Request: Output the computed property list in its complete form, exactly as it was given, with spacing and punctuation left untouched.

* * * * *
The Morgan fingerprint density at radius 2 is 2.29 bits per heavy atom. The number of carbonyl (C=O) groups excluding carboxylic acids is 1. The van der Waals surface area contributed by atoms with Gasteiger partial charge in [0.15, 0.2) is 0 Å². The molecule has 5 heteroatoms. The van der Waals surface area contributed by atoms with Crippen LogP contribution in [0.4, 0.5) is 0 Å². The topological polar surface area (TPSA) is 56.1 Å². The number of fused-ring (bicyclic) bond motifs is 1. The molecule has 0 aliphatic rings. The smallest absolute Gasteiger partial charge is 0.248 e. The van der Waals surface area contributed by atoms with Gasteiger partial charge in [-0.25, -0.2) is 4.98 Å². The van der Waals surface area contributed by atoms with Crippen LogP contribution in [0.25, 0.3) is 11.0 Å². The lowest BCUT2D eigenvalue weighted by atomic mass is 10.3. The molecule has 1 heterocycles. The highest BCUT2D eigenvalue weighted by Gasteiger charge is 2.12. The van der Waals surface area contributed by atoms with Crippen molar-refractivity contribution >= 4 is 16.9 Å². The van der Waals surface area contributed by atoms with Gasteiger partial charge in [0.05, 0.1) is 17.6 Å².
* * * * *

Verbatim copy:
The Morgan fingerprint density at radius 2 is 2.29 bits per heavy atom. The number of carbonyl (C=O) groups excluding carboxylic acids is 1. The van der Waals surface area contributed by atoms with Gasteiger partial charge in [0.15, 0.2) is 0 Å². The molecule has 5 heteroatoms. The van der Waals surface area contributed by atoms with Crippen LogP contribution in [0.4, 0.5) is 0 Å². The topological polar surface area (TPSA) is 56.1 Å². The number of fused-ring (bicyclic) bond motifs is 1. The molecule has 0 aliphatic rings. The smallest absolute Gasteiger partial charge is 0.248 e. The van der Waals surface area contributed by atoms with Gasteiger partial charge in [-0.25, -0.2) is 4.98 Å². The van der Waals surface area contributed by atoms with Crippen LogP contribution in [0.25, 0.3) is 11.0 Å². The lowest BCUT2D eigenvalue weighted by atomic mass is 10.3. The molecule has 1 heterocycles. The highest BCUT2D eigenvalue weighted by Gasteiger charge is 2.12. The van der Waals surface area contributed by atoms with Crippen molar-refractivity contribution >= 4 is 16.9 Å². The van der Waals surface area contributed by atoms with Gasteiger partial charge in [0.05, 0.1) is 17.6 Å².